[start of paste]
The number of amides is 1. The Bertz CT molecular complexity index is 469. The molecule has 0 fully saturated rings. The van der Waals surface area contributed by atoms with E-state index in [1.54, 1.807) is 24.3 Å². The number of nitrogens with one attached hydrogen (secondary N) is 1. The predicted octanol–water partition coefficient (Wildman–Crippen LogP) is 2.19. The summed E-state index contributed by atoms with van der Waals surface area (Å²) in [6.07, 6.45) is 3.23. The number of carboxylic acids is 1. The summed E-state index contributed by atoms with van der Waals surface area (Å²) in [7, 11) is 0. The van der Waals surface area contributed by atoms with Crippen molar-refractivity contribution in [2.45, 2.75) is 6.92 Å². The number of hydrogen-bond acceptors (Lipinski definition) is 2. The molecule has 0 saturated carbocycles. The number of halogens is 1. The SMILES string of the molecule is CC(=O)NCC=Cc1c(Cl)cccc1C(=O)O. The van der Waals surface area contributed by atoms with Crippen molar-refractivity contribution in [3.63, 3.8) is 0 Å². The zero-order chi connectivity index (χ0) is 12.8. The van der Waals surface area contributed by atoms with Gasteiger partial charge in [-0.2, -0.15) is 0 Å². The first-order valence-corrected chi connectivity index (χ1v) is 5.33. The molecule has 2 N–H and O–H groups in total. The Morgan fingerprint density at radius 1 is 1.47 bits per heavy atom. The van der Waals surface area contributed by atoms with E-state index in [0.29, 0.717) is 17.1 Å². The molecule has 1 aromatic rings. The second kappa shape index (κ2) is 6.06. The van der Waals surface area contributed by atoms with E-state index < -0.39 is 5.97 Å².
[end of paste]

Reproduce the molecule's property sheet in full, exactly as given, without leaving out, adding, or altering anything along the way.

The number of amides is 1. The Bertz CT molecular complexity index is 469. The molecule has 0 fully saturated rings. The van der Waals surface area contributed by atoms with E-state index in [1.54, 1.807) is 24.3 Å². The number of nitrogens with one attached hydrogen (secondary N) is 1. The predicted octanol–water partition coefficient (Wildman–Crippen LogP) is 2.19. The summed E-state index contributed by atoms with van der Waals surface area (Å²) in [6.07, 6.45) is 3.23. The number of carboxylic acids is 1. The summed E-state index contributed by atoms with van der Waals surface area (Å²) in [7, 11) is 0. The van der Waals surface area contributed by atoms with Crippen molar-refractivity contribution in [2.45, 2.75) is 6.92 Å². The number of hydrogen-bond acceptors (Lipinski definition) is 2. The molecule has 0 saturated carbocycles. The number of halogens is 1. The SMILES string of the molecule is CC(=O)NCC=Cc1c(Cl)cccc1C(=O)O. The van der Waals surface area contributed by atoms with Crippen molar-refractivity contribution in [3.63, 3.8) is 0 Å². The zero-order chi connectivity index (χ0) is 12.8. The van der Waals surface area contributed by atoms with Gasteiger partial charge in [-0.2, -0.15) is 0 Å². The first-order valence-corrected chi connectivity index (χ1v) is 5.33. The molecule has 2 N–H and O–H groups in total. The Morgan fingerprint density at radius 1 is 1.47 bits per heavy atom. The van der Waals surface area contributed by atoms with E-state index in [0.29, 0.717) is 17.1 Å². The molecule has 1 aromatic rings. The second kappa shape index (κ2) is 6.06. The van der Waals surface area contributed by atoms with E-state index < -0.39 is 5.97 Å².